Tragic Details About These Star Trek Actors

No one is immune to tragedy, even celebrities. At one point in your life, there's a good chance you will cope with childhood trauma, lose a loved one, or struggle with medical issues. Given the size of the "Star Trek" universe (there are multiple incarnations of movies, TV shows, and other spin-offs), it's no surprise that many of the actors and actresses involved in the franchise have experienced their own share of tragedies over the years.

These men and women have struggled with drug abuse, sexual abuse, health problems, and the deaths of those nearest and dearest to them. While we have witnessed their triumphs and tragedies on the big and small screens, many have also had to cope with real-life tragedies at home. Most of them have been able to overcome the adversity that these tragic events have caused, but some have or will likely feel the aftereffects for many years to come. 

Wil Wheaton was emotionally abused by his parents

Wil Wheaton played Wesley Crusher — son of chief medical officer Beverly Crusher, on "Star Trek: The Next Generation" — in the late 1980s and early 1990s. While he is largely known for his role in the sci-fi series, he also appeared in films such as "Stand By Me," "Toy Soldiers," and "The Last Starfighter" and has become a cult hero. However, he had no interest in acting when he was a child and blames his parents for forcing him into show business. In fact, he told Yahoo! during a 2021 interview that he had no decision-making power when it came to starring on the big screen.

He explained, "My parents forced me to do it, my mother made me do it. My mother coached me to go into her agency and tell the children's agent, 'I want to do what mommy does.'" His mother was an actress, and his father worked in the medical field. Both of his parents manipulated him to act, according to the star, who told Yahoo!: "Through a combination of an incredible emotional abuse from my father and a lot of manipulation, using me, from my mother, it really put me in that place." When he watches the film "Stand by Me," his first starring role, Wheaton recognizes the "unbelievable sadness in my eyes" that he feels was caused by feeling isolated and invisible in his home.

If you or someone you know is dealing with domestic abuse, you can call the National Domestic Violence Hotline at 1−800−799−7233. You can also find more information, resources, and support at their website.

Anton Yelchin died in a freak car accident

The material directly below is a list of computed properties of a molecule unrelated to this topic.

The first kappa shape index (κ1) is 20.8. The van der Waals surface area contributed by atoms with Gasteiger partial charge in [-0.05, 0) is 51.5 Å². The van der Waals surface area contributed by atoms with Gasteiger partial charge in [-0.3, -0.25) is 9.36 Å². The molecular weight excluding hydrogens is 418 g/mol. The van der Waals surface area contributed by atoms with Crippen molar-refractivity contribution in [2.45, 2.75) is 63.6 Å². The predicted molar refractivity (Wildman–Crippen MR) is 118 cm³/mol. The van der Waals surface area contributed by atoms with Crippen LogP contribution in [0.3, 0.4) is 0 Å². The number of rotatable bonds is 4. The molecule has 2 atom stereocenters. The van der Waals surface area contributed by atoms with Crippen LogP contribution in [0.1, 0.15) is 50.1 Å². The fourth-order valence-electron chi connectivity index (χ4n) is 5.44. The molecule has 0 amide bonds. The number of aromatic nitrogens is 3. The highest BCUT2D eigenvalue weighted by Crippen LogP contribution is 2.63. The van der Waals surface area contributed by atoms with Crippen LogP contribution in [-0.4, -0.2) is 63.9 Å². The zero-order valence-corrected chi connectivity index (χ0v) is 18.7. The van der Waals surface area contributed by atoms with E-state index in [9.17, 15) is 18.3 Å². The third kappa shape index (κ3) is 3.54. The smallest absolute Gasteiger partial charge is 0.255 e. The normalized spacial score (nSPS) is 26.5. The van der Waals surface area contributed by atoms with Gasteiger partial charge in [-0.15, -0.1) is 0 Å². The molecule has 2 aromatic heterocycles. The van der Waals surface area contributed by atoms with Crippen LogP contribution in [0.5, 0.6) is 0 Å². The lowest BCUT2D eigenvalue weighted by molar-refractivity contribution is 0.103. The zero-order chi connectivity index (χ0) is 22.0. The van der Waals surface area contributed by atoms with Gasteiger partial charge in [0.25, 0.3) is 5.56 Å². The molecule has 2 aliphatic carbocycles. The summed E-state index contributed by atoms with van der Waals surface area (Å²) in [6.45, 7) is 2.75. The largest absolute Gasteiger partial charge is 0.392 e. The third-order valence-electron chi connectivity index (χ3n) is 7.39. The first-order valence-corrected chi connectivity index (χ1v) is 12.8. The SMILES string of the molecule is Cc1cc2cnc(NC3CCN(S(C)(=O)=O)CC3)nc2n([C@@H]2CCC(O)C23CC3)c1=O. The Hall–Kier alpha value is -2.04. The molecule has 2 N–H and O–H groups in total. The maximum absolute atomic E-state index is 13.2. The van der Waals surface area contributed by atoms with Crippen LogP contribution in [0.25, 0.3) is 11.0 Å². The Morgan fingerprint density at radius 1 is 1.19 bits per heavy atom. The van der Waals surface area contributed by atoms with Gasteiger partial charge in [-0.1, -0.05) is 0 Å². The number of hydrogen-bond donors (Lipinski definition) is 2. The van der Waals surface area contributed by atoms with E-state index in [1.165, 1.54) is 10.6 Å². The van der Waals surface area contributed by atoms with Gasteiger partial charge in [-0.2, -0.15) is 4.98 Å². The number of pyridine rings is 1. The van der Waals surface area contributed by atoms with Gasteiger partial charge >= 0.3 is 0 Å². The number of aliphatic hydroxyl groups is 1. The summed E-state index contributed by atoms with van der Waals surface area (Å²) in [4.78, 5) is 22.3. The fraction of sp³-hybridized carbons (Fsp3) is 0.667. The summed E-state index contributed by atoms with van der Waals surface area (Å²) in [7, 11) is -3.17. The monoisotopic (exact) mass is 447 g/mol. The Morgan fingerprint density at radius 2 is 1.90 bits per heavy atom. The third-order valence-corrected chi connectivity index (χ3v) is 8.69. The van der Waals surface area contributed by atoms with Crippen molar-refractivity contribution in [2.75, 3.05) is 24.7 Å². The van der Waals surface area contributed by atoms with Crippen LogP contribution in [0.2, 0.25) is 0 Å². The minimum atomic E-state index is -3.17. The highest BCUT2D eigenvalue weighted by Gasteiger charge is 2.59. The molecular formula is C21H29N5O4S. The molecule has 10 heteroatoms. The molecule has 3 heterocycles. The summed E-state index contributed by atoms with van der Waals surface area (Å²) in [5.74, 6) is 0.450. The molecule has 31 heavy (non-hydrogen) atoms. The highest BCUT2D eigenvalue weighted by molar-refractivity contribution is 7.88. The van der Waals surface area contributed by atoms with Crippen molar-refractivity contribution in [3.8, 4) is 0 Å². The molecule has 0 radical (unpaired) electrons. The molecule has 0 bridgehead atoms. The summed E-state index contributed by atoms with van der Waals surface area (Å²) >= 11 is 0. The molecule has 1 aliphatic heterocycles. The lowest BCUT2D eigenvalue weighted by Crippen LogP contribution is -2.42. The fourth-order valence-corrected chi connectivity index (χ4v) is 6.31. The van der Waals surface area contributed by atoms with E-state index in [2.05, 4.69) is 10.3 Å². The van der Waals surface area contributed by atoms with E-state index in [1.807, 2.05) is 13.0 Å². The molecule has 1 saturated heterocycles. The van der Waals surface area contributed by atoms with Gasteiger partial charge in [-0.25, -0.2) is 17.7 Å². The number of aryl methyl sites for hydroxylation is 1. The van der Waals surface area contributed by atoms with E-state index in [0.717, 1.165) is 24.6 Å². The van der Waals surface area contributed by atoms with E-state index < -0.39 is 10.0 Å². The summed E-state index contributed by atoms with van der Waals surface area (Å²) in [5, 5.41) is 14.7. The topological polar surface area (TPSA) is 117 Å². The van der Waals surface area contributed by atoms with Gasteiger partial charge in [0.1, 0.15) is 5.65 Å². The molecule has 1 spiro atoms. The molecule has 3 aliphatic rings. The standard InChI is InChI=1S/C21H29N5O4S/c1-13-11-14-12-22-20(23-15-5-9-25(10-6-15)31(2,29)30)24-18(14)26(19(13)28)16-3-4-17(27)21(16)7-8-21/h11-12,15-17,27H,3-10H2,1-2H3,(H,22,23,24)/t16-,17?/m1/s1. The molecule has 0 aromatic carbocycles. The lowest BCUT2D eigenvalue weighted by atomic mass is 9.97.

Russian-born actor Anton Yelchin played navigator Pavel Chekov in the 2009 "Star Trek" movie reboot and its sequel, which was released following his death. The star died suddenly on June 19, 2016, in a freak car accident. According to The Guardian, the actor's Jeep Cherokee rolled down the driveway at his home and pinned him against a security fence. The only fortunate thing about the incident is that Yelchin's death occurred rather quickly — the coroner said he died within a minute of being crushed against the fence from "blunt traumatic asphyxia."

However, his death may have been preventable. Tragically, the 2015 SUV was subject to a recall from the National Highway Traffic Safety Administration (NHTSA) for being a "rollaway risk" and because the gear shift could be confusing to some users (via The Guardian). The government agency noted that drivers who thought the vehicle was in park "may be struck by the vehicle and injured if they attempt to get out of the vehicle while the engine is running and the parking brake is not engaged." NHTSA issued the recall a couple of months prior to Yelchin's death, and perhaps if the actor had been aware of the issue, he would still be alive today.

William Shatner was suicidal after his wife accidentally drowned

William Shatner is known for playing Captain Kirk in the original "Star Trek" series, which aired in the late 1960s. On August 9, 1999, Shatner's third wife, Nerine, died at the couple's home in Studio City, California. People later reported that the cause of death was attributed to "drowning associated with neck trauma," according to a coroner's spokesperson. Nerine, 40, who was alone at the time, either dove or fell into the couple's swimming pool and broke her neck. Her blood alcohol content (BAC) was 0.28 percent, three times the state's legal driving limit, and Valium was also a contributing factor in her death.

Shatner wrote about the tragedy 20 years later in his memoir, "Live Long and ... :What I Learned Along the Way." He wrote, via Radar, "My grief was overwhelming. This was the type of pain that makes you think either I'm simply going to die or I'm going to kill myself." What makes the incident even more horrifying is that Shatner is the one who found his wife's body. He pulled her out of the water, and even though first responders came rather quickly, there was nothing they could do to save her life. Shatner recalled, "I saw her body lying there in the moonlight."

If you or anyone you know is having suicidal thoughts, please call the National Suicide Prevention Lifeline​ at​ 1-800-273-TALK (8255)​.

George Takei lived in an American internment camp